My boys were into those Choose Your Own Adventure books last year, although that interest faded away surprisingly sooner than I expected. I remember liking those quite a bit when I was a kid. Then again, the variety in children’s literature nowadays is so much better, maybe the Choose Your Own Adventure books no longer hold kids in thrall these days?
Or maybe I am just still a kid at heart, for I was tickled with delight when I reached that moment in The Wandering where I got to pick between two choices. Do I go with (choice one) and turn to this page, or do I go with (choice two) and turn to this other page? What would be a wiser choice? Or really, what would be a more thrilling choice?
When you get to pick, would you pick something you personally would have gone with or would you pick the one which make for a more exciting story?
We begin with the devil. And you are his lover. He worships you and courts you with gifts of chocolate and flowers. But soon, you tire of his gifts. You ask him to grant you a wish – to get away from Jakarta, Indonesia, not to be a tourist, but to live in places far away, places you’ve never been to. The next day, you wake to find a pair of glittering red shoes by your bed and a contract. The contract says, if you return home, you will lose everything, your home will not be what it was. To accept the contract, you wear the shoes.
And find yourself in a taxi, heading to the airport, ready to leave New York. But as you leave the taxi, you realise one red shoe is missing. And here you are given the first choice – return to New York, report your loss to the police, or continue on your journey to Berlin.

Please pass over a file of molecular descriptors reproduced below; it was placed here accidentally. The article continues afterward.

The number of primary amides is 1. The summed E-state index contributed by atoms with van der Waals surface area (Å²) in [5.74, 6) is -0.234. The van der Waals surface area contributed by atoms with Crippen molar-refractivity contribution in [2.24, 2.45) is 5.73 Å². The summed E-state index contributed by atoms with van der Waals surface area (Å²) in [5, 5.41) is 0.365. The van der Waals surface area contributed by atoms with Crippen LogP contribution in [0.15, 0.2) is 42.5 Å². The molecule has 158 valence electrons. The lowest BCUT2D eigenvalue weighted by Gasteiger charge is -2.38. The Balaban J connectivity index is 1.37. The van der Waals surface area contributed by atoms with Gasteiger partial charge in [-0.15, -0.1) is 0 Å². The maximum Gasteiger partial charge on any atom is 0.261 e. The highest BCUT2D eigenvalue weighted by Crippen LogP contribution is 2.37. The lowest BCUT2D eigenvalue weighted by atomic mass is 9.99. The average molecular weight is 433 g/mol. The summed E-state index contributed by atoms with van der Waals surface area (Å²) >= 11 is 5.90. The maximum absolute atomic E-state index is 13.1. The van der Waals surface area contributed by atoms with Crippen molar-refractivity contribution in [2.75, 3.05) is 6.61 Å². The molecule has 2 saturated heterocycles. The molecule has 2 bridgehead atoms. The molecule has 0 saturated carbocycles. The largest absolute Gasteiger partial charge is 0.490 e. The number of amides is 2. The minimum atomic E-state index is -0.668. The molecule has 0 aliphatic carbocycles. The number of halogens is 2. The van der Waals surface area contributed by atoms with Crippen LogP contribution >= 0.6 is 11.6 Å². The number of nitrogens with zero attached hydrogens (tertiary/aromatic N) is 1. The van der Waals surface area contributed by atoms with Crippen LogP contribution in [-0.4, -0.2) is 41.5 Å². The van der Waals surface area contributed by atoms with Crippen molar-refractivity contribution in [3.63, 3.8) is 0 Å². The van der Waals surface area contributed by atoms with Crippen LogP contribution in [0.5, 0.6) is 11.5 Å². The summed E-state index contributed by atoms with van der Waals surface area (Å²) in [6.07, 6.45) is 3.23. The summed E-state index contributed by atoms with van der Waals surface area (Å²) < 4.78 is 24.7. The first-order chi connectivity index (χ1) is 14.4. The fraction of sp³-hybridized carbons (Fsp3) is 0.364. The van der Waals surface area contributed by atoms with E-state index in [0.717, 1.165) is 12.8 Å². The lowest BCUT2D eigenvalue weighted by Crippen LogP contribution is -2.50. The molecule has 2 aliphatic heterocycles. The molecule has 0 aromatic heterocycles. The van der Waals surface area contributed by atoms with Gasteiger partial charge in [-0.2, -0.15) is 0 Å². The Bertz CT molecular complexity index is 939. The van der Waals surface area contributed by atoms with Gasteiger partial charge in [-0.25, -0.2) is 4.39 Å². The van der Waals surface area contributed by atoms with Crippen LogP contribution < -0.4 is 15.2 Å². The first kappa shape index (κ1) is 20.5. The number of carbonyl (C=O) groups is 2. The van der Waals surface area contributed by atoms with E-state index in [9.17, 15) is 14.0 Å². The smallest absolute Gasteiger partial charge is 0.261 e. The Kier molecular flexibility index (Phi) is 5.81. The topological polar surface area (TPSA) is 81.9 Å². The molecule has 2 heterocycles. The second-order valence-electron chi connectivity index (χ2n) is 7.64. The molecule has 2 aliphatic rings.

It is a wander through the world, through self-discovery, through mythology and Indonesian folklore as well as popular culture.
And as I finished one version of the story, I immediately went back for a different version. Until I finally read through all the different storylines. In the end, it wasn’t really about the plot lines, but like the title, it was a wandering between alternate possibilities, a meandering through different countries (although admittedly, fewer than I was hoping), different stories, via the decisions the reader takes.
The Wandering is an especially interesting book to read during these times (it was originally published in Indonesian in 2017 and then in English in 2020) – when border crossings are restricted, when flights have dwindled to just a handful a day, newspaper articles about families separated for months because of illness, immigration issues, visa problems. Personally, I have often wondered (and more often since the way the mangled way the US has handled the pandemic), what if we had returned to Singapore, instead of staying on here? What would our lives have been like?